Prince George's County

Prince George’s Vies for Redskins’ Affection

Prince George’s County Executive Rushern L. Baker III is a die-hard Washington Redskins fan — and he has at least 6 million reasons to keep his beloved burgundy and gold in the county.

The county is projected to receive $6 million in tax revenue generated by the eight Redskins home games this year at FedEx Field in Landover, money that Baker said is as important to the county as the team itself.

“It is not just having a team here [and] not just having a stadium here,” he said. “It’s really about having the ability of economic development that’s spread around that team being here.”

Baker led a “Redskins Rally” on Sept. 7 in front of the county administration building in Upper Marlboro, five days before Washington’s first regular season game and home opener against the Pittsburgh Steelers.

The Redskins cheerleaders and the team’s play-by-play announcer Larry Michael participated in the rally. Former Redskin punt returner and county resident Ken Jenkins also showed up along with dozens of other faithful Redskin fans for the event, which was part of “Redskins Kickoff Week.”

But Prince George’s isn’t the team’s only suitors in the region. A similar rally was held Sept. 10 in Ashburn, Virginia, just a short distance from Redskins Park, the team’s headquarters.

Julie Miner Dillon, vice president of marketing for One Loudoun, a burgeoning 358-acre residential and business community, said that Redskins officials contacted the company to host the rally, but declined to comment on the possibility of the team coming to Virginia.

“We love having the rally here,” she said minutes before it started. “As One Loudoun grows, we continue to just evolve.”

Although the team has been in Prince George’s since 1997 when late Redskins owner Jack Kent Cooke relocated the team from the District, current owner Daniel Snyder said in an interview on Comcast SportsNet on Sept. 1 he wants a new stadium. It would resemble RFK Stadium in Southeast, the Redskins’ former home, he said.

The lease in Landover expires in 2027.

A Redskins spokesman said in an email Sept. 9 the team’s focus remained on the opening game against Pittsburgh.

Virginia Gov. Terry McAullife visited the team’s training camp last month in Richmond and didn’t hide his feelings about the Redskins coming to his state.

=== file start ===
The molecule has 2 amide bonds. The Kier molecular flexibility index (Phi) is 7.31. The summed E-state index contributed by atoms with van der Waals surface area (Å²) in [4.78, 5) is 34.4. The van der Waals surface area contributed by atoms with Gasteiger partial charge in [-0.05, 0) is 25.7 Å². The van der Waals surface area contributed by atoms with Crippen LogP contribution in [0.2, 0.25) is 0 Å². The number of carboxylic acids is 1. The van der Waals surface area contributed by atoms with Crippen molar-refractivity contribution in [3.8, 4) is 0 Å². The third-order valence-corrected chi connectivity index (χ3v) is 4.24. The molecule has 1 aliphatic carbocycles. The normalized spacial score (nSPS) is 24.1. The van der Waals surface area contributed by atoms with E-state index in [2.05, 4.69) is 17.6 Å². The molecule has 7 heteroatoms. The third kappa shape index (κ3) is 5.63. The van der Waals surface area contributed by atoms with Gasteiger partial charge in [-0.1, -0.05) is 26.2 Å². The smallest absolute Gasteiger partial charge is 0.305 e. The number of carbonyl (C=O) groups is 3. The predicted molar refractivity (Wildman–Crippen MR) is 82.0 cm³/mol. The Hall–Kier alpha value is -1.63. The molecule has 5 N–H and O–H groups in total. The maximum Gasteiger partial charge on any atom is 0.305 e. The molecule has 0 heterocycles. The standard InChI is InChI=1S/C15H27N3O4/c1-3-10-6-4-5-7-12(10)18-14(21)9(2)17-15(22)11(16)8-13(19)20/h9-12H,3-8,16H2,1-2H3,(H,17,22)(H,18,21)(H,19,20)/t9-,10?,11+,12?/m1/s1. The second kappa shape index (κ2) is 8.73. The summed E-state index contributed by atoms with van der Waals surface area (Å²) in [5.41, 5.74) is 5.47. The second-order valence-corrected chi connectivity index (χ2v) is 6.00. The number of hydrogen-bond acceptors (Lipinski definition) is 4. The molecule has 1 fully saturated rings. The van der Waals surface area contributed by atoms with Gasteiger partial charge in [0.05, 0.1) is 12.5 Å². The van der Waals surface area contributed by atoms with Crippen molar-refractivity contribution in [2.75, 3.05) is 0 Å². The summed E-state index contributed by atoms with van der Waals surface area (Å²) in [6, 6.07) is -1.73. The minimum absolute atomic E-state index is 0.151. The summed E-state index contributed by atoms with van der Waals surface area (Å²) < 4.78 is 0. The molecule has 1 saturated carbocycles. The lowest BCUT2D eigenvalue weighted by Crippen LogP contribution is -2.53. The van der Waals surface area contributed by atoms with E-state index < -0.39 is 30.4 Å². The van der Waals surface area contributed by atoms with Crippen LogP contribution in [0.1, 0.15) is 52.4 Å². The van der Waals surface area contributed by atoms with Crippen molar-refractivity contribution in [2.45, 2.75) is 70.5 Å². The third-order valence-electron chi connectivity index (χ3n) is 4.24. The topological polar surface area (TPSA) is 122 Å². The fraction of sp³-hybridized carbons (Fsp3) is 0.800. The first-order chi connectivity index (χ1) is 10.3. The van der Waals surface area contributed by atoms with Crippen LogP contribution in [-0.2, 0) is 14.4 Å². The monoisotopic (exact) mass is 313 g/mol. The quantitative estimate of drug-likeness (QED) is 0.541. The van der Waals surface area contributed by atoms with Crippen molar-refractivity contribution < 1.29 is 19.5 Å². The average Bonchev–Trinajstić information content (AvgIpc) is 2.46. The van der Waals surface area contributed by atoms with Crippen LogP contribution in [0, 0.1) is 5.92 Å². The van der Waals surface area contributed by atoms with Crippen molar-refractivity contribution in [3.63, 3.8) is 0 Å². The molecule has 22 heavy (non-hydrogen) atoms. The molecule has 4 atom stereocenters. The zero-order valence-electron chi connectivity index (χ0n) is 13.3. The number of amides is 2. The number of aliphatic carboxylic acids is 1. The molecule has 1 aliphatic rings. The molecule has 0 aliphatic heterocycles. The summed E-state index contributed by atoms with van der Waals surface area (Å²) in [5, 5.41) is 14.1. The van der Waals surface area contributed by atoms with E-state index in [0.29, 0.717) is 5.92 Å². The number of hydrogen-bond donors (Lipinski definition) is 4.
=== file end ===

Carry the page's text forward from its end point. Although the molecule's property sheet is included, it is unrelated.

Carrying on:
“I view this as a Virginia team,” McAuliffe said on ESPN 980 AM. “I know they’re in Maryland right now. But a majority of the season ticket holders are Virginians, all the players live in Virginia, we have all of [the practice] facilities. … We’re in very serious negotiations, as I assume other jurisdictions are. Listen, we would love to have them.”

In Prince George’s, the Redskins help fuel the county’s economic engine. Besides the $6 million tax projection, an additional $750,000 to $1.5 million could be generated if the team makes the playoffs and host one or more home games, Carl Smith, marketing director of the county’s Conference and Visitors Bureau, said in an email.

Smith said the Redskins also help bring in thousands of dollars from indirect revenue such as overnight stays at local hotels, shopping and dining.

According to a document from the bureau, the county’s projected to receive more than $17 million from the admissions and amusement tax this year, putting Redskins’ estimated contribution at nearly 35 percent.

Baker said future projects such as a mixed-used development with 4,340 residential units, a 653-room hotel and businesses near Largo Town Center Metro station will entice the Redskins to remain in Prince George’s.

“All of the things [Redskins officials] are going to look for in terms of fan experience … to come before and after a game, they are going to find right here,” he said. “Downtown Largo will give them the urban type of atmosphere they want.”

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William J. Ford – Washington Informer Staff Writer

I decided I wanted to become a better writer while attending Bowie State University and figured that writing for the school newspaper would help. I’m not sure how much it helped, but I enjoyed it so much I decided to keep on doing it, which I still thoroughly enjoy 20 years later. If I weren’t a journalist, I would coach youth basketball. Actually, I still play basketball, or at least try to play, once a week. My kryptonite is peanut butter. What makes me happy – seeing my son and two godchildren grow up. On the other hand, a bad call made by an official during a football or basketball game makes me throw up my hands and scream. Favorite foods include pancakes and scrambled eggs which I could eat 24-7. The strangest thing that’s ever happened to me, or more accurately the most painful, was when I was hit by a car on Lancaster Avenue in Philadelphia. If I had the power or money to change the world, I’d make sure everyone had three meals a day. And while I don’t have a motto or favorite quote, I continue to laugh which keeps me from driving myself crazy. You can reach me several ways: Twitter @jabariwill, Instagram will_iam.ford2281 or e-mail, wford@washingtoninformer.com

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